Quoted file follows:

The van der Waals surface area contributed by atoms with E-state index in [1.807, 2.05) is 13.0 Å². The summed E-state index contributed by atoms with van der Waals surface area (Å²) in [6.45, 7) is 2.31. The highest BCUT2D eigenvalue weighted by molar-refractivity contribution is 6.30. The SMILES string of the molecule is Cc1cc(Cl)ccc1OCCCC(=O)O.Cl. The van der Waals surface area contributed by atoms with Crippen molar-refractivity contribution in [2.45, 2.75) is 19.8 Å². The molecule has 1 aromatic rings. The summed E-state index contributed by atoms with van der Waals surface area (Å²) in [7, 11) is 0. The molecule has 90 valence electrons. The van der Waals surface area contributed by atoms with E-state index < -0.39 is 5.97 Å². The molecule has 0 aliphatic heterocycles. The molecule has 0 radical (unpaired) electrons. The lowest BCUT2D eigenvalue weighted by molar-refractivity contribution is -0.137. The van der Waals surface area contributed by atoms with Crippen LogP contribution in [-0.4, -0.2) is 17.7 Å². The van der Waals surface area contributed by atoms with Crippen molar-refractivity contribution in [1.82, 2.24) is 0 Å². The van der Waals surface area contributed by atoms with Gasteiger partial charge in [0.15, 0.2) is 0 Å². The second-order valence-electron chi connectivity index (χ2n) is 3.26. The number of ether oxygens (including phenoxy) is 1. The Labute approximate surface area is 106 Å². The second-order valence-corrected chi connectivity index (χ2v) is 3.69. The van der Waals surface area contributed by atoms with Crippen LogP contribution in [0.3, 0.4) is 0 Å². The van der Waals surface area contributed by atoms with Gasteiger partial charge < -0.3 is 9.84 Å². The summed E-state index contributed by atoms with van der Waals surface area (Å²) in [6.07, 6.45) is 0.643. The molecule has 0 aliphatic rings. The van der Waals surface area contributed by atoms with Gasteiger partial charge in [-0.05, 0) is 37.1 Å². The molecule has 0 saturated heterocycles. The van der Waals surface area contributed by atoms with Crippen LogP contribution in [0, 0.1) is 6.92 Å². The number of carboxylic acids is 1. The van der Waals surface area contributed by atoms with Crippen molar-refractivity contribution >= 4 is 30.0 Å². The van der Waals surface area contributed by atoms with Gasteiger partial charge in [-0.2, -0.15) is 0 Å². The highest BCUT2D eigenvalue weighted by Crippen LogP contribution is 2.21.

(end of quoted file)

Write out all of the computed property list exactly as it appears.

The van der Waals surface area contributed by atoms with E-state index in [1.807, 2.05) is 13.0 Å². The summed E-state index contributed by atoms with van der Waals surface area (Å²) in [6.45, 7) is 2.31. The highest BCUT2D eigenvalue weighted by molar-refractivity contribution is 6.30. The SMILES string of the molecule is Cc1cc(Cl)ccc1OCCCC(=O)O.Cl. The van der Waals surface area contributed by atoms with Crippen molar-refractivity contribution in [2.45, 2.75) is 19.8 Å². The molecule has 1 aromatic rings. The summed E-state index contributed by atoms with van der Waals surface area (Å²) in [7, 11) is 0. The molecule has 90 valence electrons. The van der Waals surface area contributed by atoms with E-state index < -0.39 is 5.97 Å². The molecule has 0 aliphatic heterocycles. The molecule has 0 radical (unpaired) electrons. The lowest BCUT2D eigenvalue weighted by molar-refractivity contribution is -0.137. The van der Waals surface area contributed by atoms with Crippen LogP contribution in [-0.4, -0.2) is 17.7 Å². The van der Waals surface area contributed by atoms with Crippen molar-refractivity contribution in [1.82, 2.24) is 0 Å². The van der Waals surface area contributed by atoms with Gasteiger partial charge in [0.15, 0.2) is 0 Å². The second-order valence-electron chi connectivity index (χ2n) is 3.26. The number of ether oxygens (including phenoxy) is 1. The Labute approximate surface area is 106 Å². The second-order valence-corrected chi connectivity index (χ2v) is 3.69. The van der Waals surface area contributed by atoms with Crippen LogP contribution in [0.3, 0.4) is 0 Å². The van der Waals surface area contributed by atoms with Gasteiger partial charge < -0.3 is 9.84 Å². The summed E-state index contributed by atoms with van der Waals surface area (Å²) in [6.07, 6.45) is 0.643. The molecule has 0 aliphatic rings. The van der Waals surface area contributed by atoms with Gasteiger partial charge in [-0.05, 0) is 37.1 Å². The molecule has 0 saturated heterocycles. The van der Waals surface area contributed by atoms with Crippen LogP contribution in [0, 0.1) is 6.92 Å². The number of carboxylic acids is 1. The van der Waals surface area contributed by atoms with Crippen molar-refractivity contribution >= 4 is 30.0 Å². The van der Waals surface area contributed by atoms with Gasteiger partial charge in [-0.2, -0.15) is 0 Å². The highest BCUT2D eigenvalue weighted by Crippen LogP contribution is 2.21.